‘One of the hardest parts was adjusting the lower drive ratios so the speedo showed the speed correctly with the bigger wheels,’ Sean recalls.‘It did show 30 when you were doing 25, and it was a bit pessimistic when you were going faster – but it’s spot on now.’
With the Ranger lifted by 10” – five from the springs and shocks, two from the shackles and three of rubber for good measure – it was time for Sean to stretch the legs of his monster. The moment of truth. Had all of the work been worth it, or had the lift ruined the ride of a perfectly good Ranger?
‘The real revelation of the whole process was getting in it and driving it for the first time. You can actually throw it about and it corners really well. It’s well planted for something of its height. I’d say it handles better than when it was standard – there’s less roll and it’s smoother.’
Sean stopped and took stock once the job was done, and thought about what to do next.
This resulted in a trip to Ecotech Performance in Buckley, North Wales, where he had the beast chipped, upping the power of the 3.2 TDCi engine to 240bhp and 413lbf.ft. Now confident that the project was complete, Sean stopped to assess the situation once again. Having sourced the parts for the one-of-a-kind lift, making contacts in the process, he found his research had paid off as it resulted in a thoroughly kick-ass, road-going monster truck.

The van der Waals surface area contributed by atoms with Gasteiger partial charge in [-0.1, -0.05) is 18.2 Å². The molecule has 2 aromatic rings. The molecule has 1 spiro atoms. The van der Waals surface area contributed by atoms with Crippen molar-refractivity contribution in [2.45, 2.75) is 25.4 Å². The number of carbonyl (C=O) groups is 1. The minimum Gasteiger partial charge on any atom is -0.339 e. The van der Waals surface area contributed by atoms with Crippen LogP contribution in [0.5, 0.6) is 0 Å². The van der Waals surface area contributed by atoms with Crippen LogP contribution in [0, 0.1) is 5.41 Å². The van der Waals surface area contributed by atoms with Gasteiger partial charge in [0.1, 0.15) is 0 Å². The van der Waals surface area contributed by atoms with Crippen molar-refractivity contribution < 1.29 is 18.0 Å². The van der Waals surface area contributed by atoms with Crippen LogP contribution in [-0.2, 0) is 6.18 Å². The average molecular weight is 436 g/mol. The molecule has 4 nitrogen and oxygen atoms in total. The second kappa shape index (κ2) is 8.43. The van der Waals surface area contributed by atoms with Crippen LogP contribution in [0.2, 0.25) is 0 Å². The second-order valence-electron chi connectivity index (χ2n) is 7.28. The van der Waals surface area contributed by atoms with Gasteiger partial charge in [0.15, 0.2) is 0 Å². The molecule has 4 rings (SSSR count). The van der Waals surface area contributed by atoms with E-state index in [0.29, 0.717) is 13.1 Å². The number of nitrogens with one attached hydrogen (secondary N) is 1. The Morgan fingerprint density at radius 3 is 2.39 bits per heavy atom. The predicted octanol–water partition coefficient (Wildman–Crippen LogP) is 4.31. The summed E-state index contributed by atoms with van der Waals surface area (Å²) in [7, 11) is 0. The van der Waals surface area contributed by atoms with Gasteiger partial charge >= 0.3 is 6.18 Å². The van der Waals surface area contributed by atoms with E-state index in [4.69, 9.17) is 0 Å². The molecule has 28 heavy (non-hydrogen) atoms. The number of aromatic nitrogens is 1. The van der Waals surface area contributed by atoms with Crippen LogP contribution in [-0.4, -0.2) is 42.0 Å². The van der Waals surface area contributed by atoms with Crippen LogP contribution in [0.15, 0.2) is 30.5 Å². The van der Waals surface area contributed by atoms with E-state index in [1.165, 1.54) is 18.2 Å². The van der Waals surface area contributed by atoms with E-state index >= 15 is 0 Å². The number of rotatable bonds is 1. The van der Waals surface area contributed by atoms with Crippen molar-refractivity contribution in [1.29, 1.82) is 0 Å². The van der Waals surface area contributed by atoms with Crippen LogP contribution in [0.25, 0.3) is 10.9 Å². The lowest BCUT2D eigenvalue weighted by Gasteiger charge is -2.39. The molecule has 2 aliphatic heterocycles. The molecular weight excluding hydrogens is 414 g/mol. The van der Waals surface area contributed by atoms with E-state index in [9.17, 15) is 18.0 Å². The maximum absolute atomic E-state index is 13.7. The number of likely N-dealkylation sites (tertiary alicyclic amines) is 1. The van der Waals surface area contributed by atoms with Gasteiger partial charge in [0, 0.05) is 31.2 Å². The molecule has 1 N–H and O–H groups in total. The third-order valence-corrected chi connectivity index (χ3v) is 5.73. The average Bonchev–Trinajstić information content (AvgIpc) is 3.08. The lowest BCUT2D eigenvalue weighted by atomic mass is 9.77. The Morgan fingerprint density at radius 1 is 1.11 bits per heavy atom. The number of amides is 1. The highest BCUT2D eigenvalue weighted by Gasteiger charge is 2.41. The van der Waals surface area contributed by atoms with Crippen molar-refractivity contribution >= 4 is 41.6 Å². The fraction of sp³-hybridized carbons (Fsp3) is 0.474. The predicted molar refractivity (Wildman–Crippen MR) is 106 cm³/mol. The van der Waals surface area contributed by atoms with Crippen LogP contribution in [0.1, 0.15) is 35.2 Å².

‘I’d taken the Ranger off-road a few times before the lift,’ says Sean.‘But afterwards, when I thought about selling it and making a business of it, I decided not to take it off-road again.’
Since completing the build, Sean’s Ranger caught the lustful eye of an onlooker and he has parted ways with his creation – thus making way for the next build.
‘I thoroughly enjoyed the whole process, including the research for all of the parts. It took about a year, but that was only because it was the first time I had done it and I had to find out what to do. Now It’s just a case of getting the parts and then fitting them to a truck, so when I’ve got the parts it should be three days’ worth of work.’
With this experience under his belt, Sean has been able to figure out what to charge people who want him to build him a Ranger like the one in these pictures.
‘I’ve got my price list, which will vary from £5800 to about £6500, depending on exactly what the customer wants. It doesn’t have to
be a 10” lift like this Ranger – there’s scope for whatever the customer wants, and the price list accommodates that.’
Unlike Frankenstein’s monster, Sean’s creation isn’t a psychotic beast. Rather the opposite,
in fact. His work on the truck has laid the foundations for a new business – one which means that you, too, could be driving around in a Ranger like (almost) no other.
Like what you see? To enquire about a lift for your own vehicle, pay a visit to Sean’s website – it’s at www.hi-rise-trucks.co.uk
We photographed Sean’s Ranger at Parkwood Off- Road Centre’s legendary off-road site in Tong, on the outskirts of Bradford. It’s one of the best in the entire country, and it’s open every month for playdays; you’ll find the company at www.parkwood4x4.co.uk